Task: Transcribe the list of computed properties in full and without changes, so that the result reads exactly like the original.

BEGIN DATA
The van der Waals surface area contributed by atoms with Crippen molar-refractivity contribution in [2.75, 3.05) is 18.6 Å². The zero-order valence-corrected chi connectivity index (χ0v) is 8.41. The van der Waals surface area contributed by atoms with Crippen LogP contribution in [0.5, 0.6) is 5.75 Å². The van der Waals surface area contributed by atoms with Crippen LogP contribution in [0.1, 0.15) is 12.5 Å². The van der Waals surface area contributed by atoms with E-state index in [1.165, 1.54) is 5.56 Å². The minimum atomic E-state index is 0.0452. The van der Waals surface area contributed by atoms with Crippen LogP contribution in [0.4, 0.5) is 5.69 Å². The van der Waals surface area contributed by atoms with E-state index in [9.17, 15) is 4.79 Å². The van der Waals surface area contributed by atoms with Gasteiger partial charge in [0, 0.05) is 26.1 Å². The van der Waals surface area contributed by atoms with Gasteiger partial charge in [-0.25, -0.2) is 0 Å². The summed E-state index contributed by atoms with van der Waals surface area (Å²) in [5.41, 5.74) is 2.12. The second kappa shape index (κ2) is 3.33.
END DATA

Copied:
The van der Waals surface area contributed by atoms with Crippen molar-refractivity contribution in [2.75, 3.05) is 18.6 Å². The zero-order valence-corrected chi connectivity index (χ0v) is 8.41. The van der Waals surface area contributed by atoms with Crippen LogP contribution in [0.5, 0.6) is 5.75 Å². The van der Waals surface area contributed by atoms with Crippen LogP contribution in [0.1, 0.15) is 12.5 Å². The van der Waals surface area contributed by atoms with E-state index in [1.165, 1.54) is 5.56 Å². The minimum atomic E-state index is 0.0452. The van der Waals surface area contributed by atoms with Crippen LogP contribution in [0.4, 0.5) is 5.69 Å². The van der Waals surface area contributed by atoms with E-state index in [9.17, 15) is 4.79 Å². The van der Waals surface area contributed by atoms with Gasteiger partial charge in [0, 0.05) is 26.1 Å². The van der Waals surface area contributed by atoms with Gasteiger partial charge in [-0.25, -0.2) is 0 Å². The summed E-state index contributed by atoms with van der Waals surface area (Å²) in [5.41, 5.74) is 2.12. The second kappa shape index (κ2) is 3.33.